Discrimination passport, anyone?

First, a bit of background

In April, Emmanuel Macron said that vaccine passports wouldn’t be used to discriminate against people.

Last Monday, he announced that as of today, 21 July, anyone in France over the age of 12 would have to present a vaccine passport to enter a cinema, theatre, museum, theme park or cultural centre. You’ll also need one from the start of August to enter a restaurant, sit on a café terrace, get on a train, plane or coach, or go into a shopping centre.

And from the autumn onwards, you’ll have to pay for PCR tests in France unless they’ve been prescribed by a doctor.

Any staff working in a medical or care context, including support staff and volunteers, must be vaccinated by mid-September, or be summarily dismissed.

OK, so what do vaccine passports actually achieve?

Let’s skip over the huge “fuck you” this sends to anyone who hasn’t yet been able to get vaccinated (I won’t qualify for a vaccine passport until mid-August, for instance; a friend who’s chosen to wait for the Moderna vaccine hasn’t been able to get even one jab done yet, and they’ve only been vaccinating young people since 15 June, so only a tiny number of them can possibly have had both jabs by the start of August), the people who are allergic to the vaccines, the people who have health conditions that preclude them from being vaccinated, anyone who doesn’t have ID, or any other reason that’s thus far prevented 50+% of the French population from getting such a pass sanitaire, such as being in the first trimester of a pregnancy.

Let’s ignore the fact that, if you ordered a package before 12 July and it’s being delivered to a pickup point in a café, as they often are in France, tough shit, you can’t collect it.

Let’s even ignore the fact that, as of the autumn, if you’re poor and unvaccinated you won’t be able to afford the entrance fee (PCR test) to get into the shopping centre that potentially contains your nearest supermarket. I guess if you starve that’s OK, because the cause of death won’t be COVID?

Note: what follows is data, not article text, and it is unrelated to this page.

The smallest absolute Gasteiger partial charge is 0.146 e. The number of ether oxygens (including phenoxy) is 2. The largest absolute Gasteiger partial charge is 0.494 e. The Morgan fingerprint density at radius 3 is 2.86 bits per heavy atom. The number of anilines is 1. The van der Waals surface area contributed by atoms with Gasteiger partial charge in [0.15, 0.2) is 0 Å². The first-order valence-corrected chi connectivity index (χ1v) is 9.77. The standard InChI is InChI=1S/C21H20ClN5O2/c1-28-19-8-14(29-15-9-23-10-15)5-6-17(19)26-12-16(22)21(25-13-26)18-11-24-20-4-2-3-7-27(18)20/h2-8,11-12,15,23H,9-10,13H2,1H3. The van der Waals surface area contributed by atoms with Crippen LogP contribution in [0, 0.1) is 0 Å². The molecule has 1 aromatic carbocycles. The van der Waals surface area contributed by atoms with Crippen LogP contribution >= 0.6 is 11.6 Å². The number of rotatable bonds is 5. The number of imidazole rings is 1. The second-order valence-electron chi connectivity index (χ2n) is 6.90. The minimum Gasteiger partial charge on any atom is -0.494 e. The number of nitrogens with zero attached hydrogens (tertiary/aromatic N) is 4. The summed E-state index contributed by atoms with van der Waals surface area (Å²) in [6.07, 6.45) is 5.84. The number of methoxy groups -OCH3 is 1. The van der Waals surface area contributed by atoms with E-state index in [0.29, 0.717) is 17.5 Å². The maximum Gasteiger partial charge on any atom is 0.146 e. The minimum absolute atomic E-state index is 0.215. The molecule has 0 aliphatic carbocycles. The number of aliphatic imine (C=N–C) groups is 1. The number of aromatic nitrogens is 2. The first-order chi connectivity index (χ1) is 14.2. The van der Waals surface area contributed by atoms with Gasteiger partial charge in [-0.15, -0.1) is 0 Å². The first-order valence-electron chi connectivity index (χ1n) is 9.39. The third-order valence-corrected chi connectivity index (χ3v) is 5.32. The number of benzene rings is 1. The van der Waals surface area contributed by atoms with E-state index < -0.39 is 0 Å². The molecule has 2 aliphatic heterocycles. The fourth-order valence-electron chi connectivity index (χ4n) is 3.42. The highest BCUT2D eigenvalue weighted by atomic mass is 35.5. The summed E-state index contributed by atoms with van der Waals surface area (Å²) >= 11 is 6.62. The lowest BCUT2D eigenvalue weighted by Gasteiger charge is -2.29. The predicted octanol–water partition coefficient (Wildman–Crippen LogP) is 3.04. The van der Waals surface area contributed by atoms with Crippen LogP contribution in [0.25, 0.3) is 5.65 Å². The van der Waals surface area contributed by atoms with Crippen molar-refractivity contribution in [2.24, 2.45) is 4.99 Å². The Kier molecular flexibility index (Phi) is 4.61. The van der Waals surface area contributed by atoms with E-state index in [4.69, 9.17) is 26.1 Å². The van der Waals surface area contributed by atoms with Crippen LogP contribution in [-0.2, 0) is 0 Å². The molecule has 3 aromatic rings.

No, instead let’s look at the effect of vaccine passports.

As we all know, being vaccinated doesn’t mean you don’t catch the virus, it just means you’re much less likely to end up in hospital. And obviously if you catch the virus, you can still pass it on to someone else. That’s why, even when you’re vaccinated, you still have to wear a mask and maintain social distancing.

Now imagine a French café terrace at the moment.

  • You wear a mask, you’re socially distanced.
  • If you’ve got the virus and you infect someone else with it, it’ll be either someone who’s been vaccinated, or someone who hasn’t.
  • The former will have reduced effects from the virus.

Well that seems clear, but obviously you’re still potentially infecting other people, so presumably the vaccine passport will help with that?

Right. Let’s imagine a French café terrace as of mid-August.

  • You show your passport or PCR test result at the door and you’re allowed in.
  • You wear a mask, you’re socially distanced.
  • If you’ve got the virus and you infect someone else with it, it’ll be either someone who’s been vaccinated, or someone who hasn’t.
  • The former will have reduced effects from the virus.